The Indian Space Research Organisation has successfully launched its 100th satellite into space.
The Polar Satellite Launch Vehicle lifted off 31 satellites from Sriharikota’s Satish Dhawan Space Center at 9:29 am IST. The launch marks ISRO’s first mission in 2018.
The launched satellites include the weather observation Cartosat-2 series, two more satellites from India and 28 other nations. The total weight of the liftoff was reportedly about 1323 kilograms.
"My heartiest congratulations to @isro and its scientists on the successful launch of PSLV today. This success in the New Year will bring benefits of the country's rapid strides in space technology to our citizens, farmers, fishermen etc,” tweeted Narendra Modi, India's Prime Minister.
“Benefits of India's success are available to our partners!” Modi stated in another tweet. “Out of the 31 Satellites, 28 belonging to 6 other countries are carried by today's launch.”
New Satellites Launched
The 28 satellites from other countries were launched as a part of a commercial arrangement made between India’s space agency and Antrix Corporation Ltd. The latest satellites will be used by India to obtain high-resolution images of the planet and for better border surveillance.
Experts have said that the PSLV-C40 is a very sophisticated surveillance tool. It will enable the government to keep a track of the progress of its infrastructure projects and also keep a better lookout on the Indian borders.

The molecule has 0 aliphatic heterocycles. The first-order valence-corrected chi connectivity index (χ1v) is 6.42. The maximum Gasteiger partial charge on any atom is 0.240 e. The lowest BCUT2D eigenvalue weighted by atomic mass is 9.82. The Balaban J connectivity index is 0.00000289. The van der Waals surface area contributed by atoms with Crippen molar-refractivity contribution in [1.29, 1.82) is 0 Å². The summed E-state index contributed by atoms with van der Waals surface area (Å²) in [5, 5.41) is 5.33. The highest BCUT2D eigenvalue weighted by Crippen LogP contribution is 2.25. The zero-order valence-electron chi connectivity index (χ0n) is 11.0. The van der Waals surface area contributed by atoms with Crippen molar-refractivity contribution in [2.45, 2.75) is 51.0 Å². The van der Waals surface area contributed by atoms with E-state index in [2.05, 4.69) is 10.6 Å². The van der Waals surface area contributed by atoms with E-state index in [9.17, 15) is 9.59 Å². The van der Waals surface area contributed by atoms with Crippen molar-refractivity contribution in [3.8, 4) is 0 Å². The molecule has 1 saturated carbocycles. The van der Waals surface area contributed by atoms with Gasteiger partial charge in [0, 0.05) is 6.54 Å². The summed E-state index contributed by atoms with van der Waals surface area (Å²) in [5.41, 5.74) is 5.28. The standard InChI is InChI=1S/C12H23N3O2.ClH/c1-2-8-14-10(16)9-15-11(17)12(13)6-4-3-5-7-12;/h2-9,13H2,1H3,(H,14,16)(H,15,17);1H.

ISRO scientists have said that the images, which the satellites collect, will enable Indian security agency to keep a track of military activities in neighboring Nepal, Sri Lanka, Bangladesh, China, and Pakistan.
India’s Space Program
India’s space program is reportedly one of the most cost-effective in the world. For instance, ISRO successfully launched the Mars Orbiter Mission called Mangalyaan in 2014 at a cost that was just a fraction of the budget of Hollywood Sci-Fi thriller Gravity.
India’s space agency has steadily increased its satellite count and even taken to launching foreign satellites. In February 2017, ISRO set a world record for sending 104 satellites on a single rocket.
The space program budget of India is around $4 billion and Modi’s government is hopeful that the latest launches will help in improving India’s prospects of gaining an even larger share of the global space industry, which costs over $300 billion.
2018 is going to be one of the most ambitious years for ISRO as it plans to launch a minimum of one satellite every month. The space agency is also gearing up for launching its second unmanned mission to the moon, Chandrayaan 2, in March.